Blogger Comments: Alabama is the first or second most religious and is the seventh most corrupt, the first most embarrassing, and who gives a poop about ethics?
We bet the teacher receives a lot more punishment that the corrupt leaders in Montgomery. The punishment is well deserved if found guilty.
Decatur Daily, Editorial - Laws cannot fix a matter of will
No matter how you figure it, Alabama is the first- or second-most religious state in the union. Its only real competition is Mississippi.
In the most recent Pew survey, released in February, 77 percent of Alabamians said religion is important in their lives (first place), 51 percent said they attend worship services at least weekly (second place), 73 percent said they pray daily (second place) and 82 percent said they believe in God with absolute certainty (first place).
Given that, you wouldn’t think Alabama should have so much trouble with the basics of morality — the Ten Commandments sorts of things. Certainly, most Alabamians seem to favor posting the Ten Commandments in public places, even when the courts say doing so is unconstitutional.
Yet the state’s lawmakers think we do have trouble with the basics. Both Rep. Mack Butler, R-Rainbow City, and Sen. Cam Ward, R-Alabaster, have introduced bills to require that teachers receive annual training so they’ll know it’s improper for teachers to have sexual relationships with students.
Butler, who served two terms on the Etowah County county school board, said he saw firsthand cases of teachers having sexual relationships with students, and one purpose of his bill is to remind teachers that not only should they not have romantic relations with students, they’re also obliged to report to administrators if they know of other school employees who are.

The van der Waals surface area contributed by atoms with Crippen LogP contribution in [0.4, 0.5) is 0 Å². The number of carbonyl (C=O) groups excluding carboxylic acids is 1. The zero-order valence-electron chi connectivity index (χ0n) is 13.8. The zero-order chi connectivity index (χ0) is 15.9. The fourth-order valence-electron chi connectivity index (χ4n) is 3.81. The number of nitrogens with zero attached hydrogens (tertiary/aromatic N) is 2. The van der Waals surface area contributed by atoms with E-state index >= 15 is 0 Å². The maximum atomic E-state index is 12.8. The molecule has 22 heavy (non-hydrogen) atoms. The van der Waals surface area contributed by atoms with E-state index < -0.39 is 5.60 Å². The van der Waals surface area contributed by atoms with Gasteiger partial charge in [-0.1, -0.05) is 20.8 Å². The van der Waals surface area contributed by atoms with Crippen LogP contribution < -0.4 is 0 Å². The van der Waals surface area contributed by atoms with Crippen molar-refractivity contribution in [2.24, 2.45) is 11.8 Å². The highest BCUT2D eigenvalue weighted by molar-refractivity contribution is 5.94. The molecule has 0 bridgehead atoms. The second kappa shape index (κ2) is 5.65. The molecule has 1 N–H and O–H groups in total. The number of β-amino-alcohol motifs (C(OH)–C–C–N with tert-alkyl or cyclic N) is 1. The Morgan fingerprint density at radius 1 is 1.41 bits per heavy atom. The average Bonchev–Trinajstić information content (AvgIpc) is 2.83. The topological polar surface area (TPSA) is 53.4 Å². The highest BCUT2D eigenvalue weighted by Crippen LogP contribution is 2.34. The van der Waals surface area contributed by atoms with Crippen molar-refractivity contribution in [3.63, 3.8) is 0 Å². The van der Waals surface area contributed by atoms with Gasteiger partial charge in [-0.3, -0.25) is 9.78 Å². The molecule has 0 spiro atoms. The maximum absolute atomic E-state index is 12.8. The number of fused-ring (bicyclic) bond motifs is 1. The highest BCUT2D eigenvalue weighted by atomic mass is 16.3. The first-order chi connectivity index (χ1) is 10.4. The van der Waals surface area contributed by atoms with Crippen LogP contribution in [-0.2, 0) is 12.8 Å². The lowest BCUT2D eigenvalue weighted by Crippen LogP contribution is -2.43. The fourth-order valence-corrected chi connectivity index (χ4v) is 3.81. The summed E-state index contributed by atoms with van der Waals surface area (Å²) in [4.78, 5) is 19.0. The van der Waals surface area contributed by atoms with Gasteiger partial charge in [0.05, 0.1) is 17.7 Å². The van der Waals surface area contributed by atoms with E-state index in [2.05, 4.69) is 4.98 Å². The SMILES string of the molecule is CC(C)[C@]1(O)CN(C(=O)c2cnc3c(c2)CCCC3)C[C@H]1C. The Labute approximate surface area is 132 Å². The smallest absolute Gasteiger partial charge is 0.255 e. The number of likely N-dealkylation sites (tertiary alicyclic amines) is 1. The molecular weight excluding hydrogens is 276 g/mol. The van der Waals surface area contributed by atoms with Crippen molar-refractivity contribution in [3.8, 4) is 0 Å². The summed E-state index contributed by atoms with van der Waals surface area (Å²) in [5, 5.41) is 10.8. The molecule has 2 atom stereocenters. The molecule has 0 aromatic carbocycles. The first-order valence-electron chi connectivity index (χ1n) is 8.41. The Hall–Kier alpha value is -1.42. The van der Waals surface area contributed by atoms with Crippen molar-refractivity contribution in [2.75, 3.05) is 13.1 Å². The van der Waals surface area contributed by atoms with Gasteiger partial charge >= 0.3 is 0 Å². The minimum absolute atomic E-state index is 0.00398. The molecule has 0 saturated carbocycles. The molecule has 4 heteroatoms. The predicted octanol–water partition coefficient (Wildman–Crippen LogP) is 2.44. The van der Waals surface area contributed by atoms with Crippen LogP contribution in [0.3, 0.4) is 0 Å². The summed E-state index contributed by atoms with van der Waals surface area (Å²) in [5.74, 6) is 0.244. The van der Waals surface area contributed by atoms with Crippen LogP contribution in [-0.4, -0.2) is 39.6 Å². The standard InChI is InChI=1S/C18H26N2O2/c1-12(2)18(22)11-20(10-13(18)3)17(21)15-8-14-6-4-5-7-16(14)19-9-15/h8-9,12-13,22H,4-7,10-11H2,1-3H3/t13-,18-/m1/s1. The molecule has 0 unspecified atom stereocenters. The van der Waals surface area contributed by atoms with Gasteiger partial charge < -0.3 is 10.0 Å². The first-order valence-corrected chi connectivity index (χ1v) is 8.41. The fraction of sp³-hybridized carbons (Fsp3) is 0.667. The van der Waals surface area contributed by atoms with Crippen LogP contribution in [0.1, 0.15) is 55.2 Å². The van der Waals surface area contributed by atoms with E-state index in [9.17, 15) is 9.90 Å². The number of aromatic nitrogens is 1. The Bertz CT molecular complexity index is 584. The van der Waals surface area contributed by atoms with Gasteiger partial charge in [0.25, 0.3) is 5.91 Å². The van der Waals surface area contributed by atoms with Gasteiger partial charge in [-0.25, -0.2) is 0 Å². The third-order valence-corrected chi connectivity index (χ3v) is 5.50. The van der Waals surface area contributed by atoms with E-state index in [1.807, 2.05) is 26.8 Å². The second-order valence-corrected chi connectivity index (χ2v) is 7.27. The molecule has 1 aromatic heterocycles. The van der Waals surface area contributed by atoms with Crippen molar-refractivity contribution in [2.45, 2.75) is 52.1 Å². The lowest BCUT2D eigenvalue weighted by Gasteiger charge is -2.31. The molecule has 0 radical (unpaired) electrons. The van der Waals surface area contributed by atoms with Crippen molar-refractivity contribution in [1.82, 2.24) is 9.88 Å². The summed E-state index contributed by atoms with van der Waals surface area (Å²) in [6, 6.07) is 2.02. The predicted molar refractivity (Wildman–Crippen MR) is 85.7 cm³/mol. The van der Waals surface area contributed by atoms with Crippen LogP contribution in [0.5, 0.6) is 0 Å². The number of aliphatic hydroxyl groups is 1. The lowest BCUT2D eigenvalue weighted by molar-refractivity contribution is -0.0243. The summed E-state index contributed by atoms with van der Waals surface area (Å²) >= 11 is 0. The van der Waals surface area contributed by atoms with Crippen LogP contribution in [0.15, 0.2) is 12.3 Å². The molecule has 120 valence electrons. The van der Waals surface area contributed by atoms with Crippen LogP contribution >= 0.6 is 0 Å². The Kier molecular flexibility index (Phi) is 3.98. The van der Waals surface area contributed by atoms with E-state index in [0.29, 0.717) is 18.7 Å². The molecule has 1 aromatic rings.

This is state politics reduced to an episode of “South Park,” with legislators in the Mr. Mackey role of telling teachers, “Sex with students is bad, m’kay?”
And yet, in the past month, the state has seen six cases of teachers, teachers aides and coaching assistants allegedly getting caught with their pants down. The count so far is one teacher in Decatur, two assistant coaches at East Limestone, an aide at Falkville High, and husband and wife teachers caught separately at a private school in Pickens County.
No one thinks these teachers, if they’re indeed guilty, thought what they were doing was OK, and few probably believe a state-mandated reminder every year will fix the problem. But government at every level is more adept at looking like it’s doing something to address an issue than actually addressing it — for example, the security theater passengers must now endure before boarding an airline.
As it is, teachers having sexual relations with students is already a serious crime in Alabama, one that can lead to any offending teacher being branded a sex offender even if the student was old enough to consent, which means being placed in a class of offenders made up of rapists and child molesters. The penalty should be deterrence enough.
Short of going down the authoritarian path of Saudi Arabia, government can’t really legislate sexual morality. It certainly can’t legislate away making bad decisions even when one knows that’s what they’re doing.
We need look no further than Gov. Robert Bentley as an example of someone knowingly making bad decisions. At a minimum, he is guilty of — as Jimmy Carter said while first running for president — lusting in his heart.
Laws are no substitute for self-discipline. Refresher seminars are no stand-in for the classical virtue of prudence. And some leaders, wary of the mote in others’ eyes, are oblivious to the beams in their own.
If there is a moral crisis in Alabama, it certainly doesn’t stem from ignorance of right and wrong.
Stubbornness is the more likely culprit.